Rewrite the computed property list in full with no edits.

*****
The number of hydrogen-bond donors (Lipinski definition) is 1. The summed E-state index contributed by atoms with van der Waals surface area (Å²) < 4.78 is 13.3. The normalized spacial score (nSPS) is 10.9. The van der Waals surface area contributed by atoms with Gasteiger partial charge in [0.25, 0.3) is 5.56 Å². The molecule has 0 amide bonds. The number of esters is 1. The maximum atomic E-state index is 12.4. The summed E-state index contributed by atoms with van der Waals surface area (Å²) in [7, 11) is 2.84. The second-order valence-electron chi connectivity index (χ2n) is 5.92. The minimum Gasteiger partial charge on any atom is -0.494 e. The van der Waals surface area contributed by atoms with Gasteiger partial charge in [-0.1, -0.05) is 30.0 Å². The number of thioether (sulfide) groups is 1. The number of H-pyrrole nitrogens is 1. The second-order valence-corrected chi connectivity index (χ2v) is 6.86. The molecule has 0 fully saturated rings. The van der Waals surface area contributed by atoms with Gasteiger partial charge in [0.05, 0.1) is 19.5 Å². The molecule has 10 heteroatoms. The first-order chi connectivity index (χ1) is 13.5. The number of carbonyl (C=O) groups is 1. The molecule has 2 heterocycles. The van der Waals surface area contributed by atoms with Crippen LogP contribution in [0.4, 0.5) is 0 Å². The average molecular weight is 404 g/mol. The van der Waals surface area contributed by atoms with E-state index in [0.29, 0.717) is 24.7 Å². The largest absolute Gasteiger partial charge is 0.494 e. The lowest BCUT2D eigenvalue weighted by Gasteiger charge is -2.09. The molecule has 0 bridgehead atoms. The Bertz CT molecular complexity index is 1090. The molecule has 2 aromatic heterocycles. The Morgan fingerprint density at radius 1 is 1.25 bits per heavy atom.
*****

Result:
The number of hydrogen-bond donors (Lipinski definition) is 1. The summed E-state index contributed by atoms with van der Waals surface area (Å²) < 4.78 is 13.3. The normalized spacial score (nSPS) is 10.9. The van der Waals surface area contributed by atoms with Gasteiger partial charge in [0.25, 0.3) is 5.56 Å². The molecule has 0 amide bonds. The number of esters is 1. The maximum atomic E-state index is 12.4. The summed E-state index contributed by atoms with van der Waals surface area (Å²) in [7, 11) is 2.84. The second-order valence-electron chi connectivity index (χ2n) is 5.92. The minimum Gasteiger partial charge on any atom is -0.494 e. The van der Waals surface area contributed by atoms with Gasteiger partial charge in [-0.1, -0.05) is 30.0 Å². The number of thioether (sulfide) groups is 1. The number of H-pyrrole nitrogens is 1. The second-order valence-corrected chi connectivity index (χ2v) is 6.86. The molecule has 0 fully saturated rings. The van der Waals surface area contributed by atoms with Gasteiger partial charge in [0.05, 0.1) is 19.5 Å². The molecule has 10 heteroatoms. The first-order chi connectivity index (χ1) is 13.5. The number of carbonyl (C=O) groups is 1. The molecule has 2 heterocycles. The van der Waals surface area contributed by atoms with Crippen LogP contribution in [0.4, 0.5) is 0 Å². The average molecular weight is 404 g/mol. The van der Waals surface area contributed by atoms with E-state index in [0.29, 0.717) is 24.7 Å². The largest absolute Gasteiger partial charge is 0.494 e. The lowest BCUT2D eigenvalue weighted by Gasteiger charge is -2.09. The molecule has 0 bridgehead atoms. The Bertz CT molecular complexity index is 1090. The molecule has 2 aromatic heterocycles. The Morgan fingerprint density at radius 1 is 1.25 bits per heavy atom.